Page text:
Contact Us

PW Case Review Form
*    Denotes required field.

   * First Name 

   * Last Name 

   * Email 

Phone 

   * Please describe your case:

What injury have you suffered?

For verification purposes, please answer the below question:
+
=

No Yes, I agree to the Parker Waichman LLP disclaimers. Click here to review.

Yes, I would like to receive the Parker Waichman LLP monthly newsletter, InjuryAlert.

please do not fill out the field below.


Worker Suit Alleges IBM Work Site Toxins

Nov 5, 2003 | USA TODAY

The first of 250 IBM worker lawsuits came to trial Tuesday with the plaintiffs' lawyer alleging that IBM (IBM) knew workers at its former Silicon Valley factory were getting sick from workplace toxins but hid that from them.

An IBM attorney, denying those allegations, told jurors there is no evidence the workers' illnesses were caused by chemicals at the San Jose factory.

The jousting came in opening statements regarding 5-year-old lawsuits brought by former workers Alida Hernandez and Jim Moore. Both were diagnosed with cancer in the 1990s after having worked more than 10 years at an IBM computer disk-drive plant.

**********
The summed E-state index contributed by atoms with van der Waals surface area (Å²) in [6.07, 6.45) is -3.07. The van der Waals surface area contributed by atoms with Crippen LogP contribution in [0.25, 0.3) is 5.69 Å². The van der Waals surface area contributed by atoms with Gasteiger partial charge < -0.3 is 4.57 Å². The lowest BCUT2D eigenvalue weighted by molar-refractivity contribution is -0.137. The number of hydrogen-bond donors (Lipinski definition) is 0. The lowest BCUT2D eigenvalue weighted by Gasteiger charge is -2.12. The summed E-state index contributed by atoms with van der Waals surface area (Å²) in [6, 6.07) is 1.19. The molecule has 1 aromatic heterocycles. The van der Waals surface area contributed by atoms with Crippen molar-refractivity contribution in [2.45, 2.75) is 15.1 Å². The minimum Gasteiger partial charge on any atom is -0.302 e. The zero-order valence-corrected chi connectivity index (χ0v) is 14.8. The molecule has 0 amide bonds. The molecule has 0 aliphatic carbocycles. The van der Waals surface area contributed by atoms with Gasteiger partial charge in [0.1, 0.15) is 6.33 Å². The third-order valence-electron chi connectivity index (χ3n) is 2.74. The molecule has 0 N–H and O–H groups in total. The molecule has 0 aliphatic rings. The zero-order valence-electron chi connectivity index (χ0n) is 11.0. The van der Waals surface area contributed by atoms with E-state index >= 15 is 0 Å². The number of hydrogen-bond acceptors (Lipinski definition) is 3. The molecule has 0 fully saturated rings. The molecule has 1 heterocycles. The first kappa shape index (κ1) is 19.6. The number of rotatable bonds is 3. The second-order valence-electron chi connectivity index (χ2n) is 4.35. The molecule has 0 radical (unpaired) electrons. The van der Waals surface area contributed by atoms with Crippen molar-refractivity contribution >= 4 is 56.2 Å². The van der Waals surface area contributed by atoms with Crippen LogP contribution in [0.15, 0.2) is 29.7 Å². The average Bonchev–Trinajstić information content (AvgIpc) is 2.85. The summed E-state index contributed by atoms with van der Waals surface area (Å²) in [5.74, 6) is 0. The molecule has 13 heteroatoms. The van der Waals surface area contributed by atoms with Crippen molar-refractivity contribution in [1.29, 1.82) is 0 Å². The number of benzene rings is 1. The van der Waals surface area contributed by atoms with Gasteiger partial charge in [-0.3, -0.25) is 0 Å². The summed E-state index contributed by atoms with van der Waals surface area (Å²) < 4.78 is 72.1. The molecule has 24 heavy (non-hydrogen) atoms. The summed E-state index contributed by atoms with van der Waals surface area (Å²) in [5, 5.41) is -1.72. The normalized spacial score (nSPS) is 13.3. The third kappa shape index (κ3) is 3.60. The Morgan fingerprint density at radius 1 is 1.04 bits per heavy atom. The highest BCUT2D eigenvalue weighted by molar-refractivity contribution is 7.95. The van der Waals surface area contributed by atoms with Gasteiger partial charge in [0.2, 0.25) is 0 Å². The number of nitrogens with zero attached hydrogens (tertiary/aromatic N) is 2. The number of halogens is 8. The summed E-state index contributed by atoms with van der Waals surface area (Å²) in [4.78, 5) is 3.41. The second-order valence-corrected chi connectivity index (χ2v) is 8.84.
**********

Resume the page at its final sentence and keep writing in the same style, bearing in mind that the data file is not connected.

IBM sold the San Jose factory last year. A loss for the tech giant could propel other existing lawsuits to trial or spur new filings, workplace law experts say.

Hernandez, 73, worked for IBM for 14 years until 1993. She made data-storage disks, a job that exposed her to solvents, such as acetone, used to clean machinery, attorney Richard Alexander said. Hernandez was diagnosed with breast cancer shortly after she left IBM, Alexander said. Moore, 62, worked for IBM from 1967 to 1993 making circuit boards and assembling computers. He was diagnosed with non-Hodgkin's lymphoma in 1995, Alexander said.

Alexander said IBM's records showed the company knew as early as 1959 that some chemicals at its job sites could cause cancer and other illnesses. Moreover, he said, IBM records show that Hernandez, Moore and other workers had symptoms of chemical poisoning. Yet that was not disclosed to them, preventing them from protecting themselves by switching jobs or quitting, Alexander said.

But IBM attorney Robert Weber said Hernandez first learned she might be ill from IBM's doctors. IBM, while not conceding her symptoms were work-related, reassigned Hernandez to a different job over her objections, Weber says.

Hernandez's and Moore's personal doctors did not diagnose chemical poisoning, Weber said. That diagnosis came after they hired lawyers who referred them to specialists. Hernandez is expected to testify today. The trial is expected to last about two months.


Related articles
Parker Waichman Accolades And Reviews Best Lawyers Find Us On Avvo